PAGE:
Discussion in 'Property Market Economics' started by Chilliblue, 27th Jan, 2016.
And the average property in London is 1.6 million pounds.
Puts Sydney and Melbourne to shame.
Hello, is this from an article?
BBC British Property Boom
This is not surprising. The tier 1s had a big boom 2012-2015 driven a lot by foeign money especially the BRIC countries.
Sorry the average price in London is nothing like 1.6 million pounds. Maybe you are quoting central London or Mayfair or something. It is more like 400-500K. Actually I think London and Sydney are very comparable, it is not that much more to buy in London than Sydney, they are both similarly overpriced. I bought a property in Zone 2 London for 100K, but sold it for 240. Should have held onto that one, oh well.
Do you have a link?
70% seems high. Where did all the londoners go when they sold up?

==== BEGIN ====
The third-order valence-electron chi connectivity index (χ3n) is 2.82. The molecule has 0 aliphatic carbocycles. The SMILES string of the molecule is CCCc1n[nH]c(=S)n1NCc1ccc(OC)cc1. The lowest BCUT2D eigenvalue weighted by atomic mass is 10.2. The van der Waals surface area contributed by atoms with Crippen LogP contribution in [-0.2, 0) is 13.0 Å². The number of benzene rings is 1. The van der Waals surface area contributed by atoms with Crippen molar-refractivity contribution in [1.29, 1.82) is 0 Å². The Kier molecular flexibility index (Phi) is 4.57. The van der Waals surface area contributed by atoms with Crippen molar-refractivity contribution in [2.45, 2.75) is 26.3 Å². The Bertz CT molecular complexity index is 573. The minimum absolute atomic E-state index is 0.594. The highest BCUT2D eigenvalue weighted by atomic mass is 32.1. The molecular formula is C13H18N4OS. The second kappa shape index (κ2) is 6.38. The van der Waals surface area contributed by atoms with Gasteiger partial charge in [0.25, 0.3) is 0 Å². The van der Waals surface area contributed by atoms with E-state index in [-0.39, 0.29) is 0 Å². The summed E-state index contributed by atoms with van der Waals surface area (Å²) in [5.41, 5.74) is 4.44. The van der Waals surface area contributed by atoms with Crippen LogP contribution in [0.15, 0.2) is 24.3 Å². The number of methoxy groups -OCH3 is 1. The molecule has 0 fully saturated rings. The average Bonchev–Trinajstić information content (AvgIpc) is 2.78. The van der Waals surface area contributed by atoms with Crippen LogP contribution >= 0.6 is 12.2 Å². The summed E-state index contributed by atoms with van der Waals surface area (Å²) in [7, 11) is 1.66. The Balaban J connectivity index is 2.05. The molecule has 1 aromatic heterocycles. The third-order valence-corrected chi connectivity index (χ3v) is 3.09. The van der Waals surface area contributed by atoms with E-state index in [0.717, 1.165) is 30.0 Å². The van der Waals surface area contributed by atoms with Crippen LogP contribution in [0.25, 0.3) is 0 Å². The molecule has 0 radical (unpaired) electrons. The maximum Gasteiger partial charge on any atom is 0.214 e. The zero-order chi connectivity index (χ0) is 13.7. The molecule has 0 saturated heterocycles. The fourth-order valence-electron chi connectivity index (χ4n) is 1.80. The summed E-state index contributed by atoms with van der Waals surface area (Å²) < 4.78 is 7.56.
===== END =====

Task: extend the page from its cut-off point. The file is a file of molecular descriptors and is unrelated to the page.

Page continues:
I dont think the average is £1.6M but i do think property is less affordable in london than sydney. Wages are a bit lower than here, houses are smaller, there are more apartments, so its hard to compare average property prices to oz.
I think foreign investment in london has definitely pushed up prices at the top, which has trickled competition down. Lots of russian oligarchs apparently.
"With the average property price in London now £531,000, unless you earn way above the national average salary, you have precious little hope of being in a position to buy,"
UK house prices up 6.1%, says ONS - BBC News
70% of London property is not owned by foreigners. The actual story goes like this: 70% of all new build in central London bought by foreigners.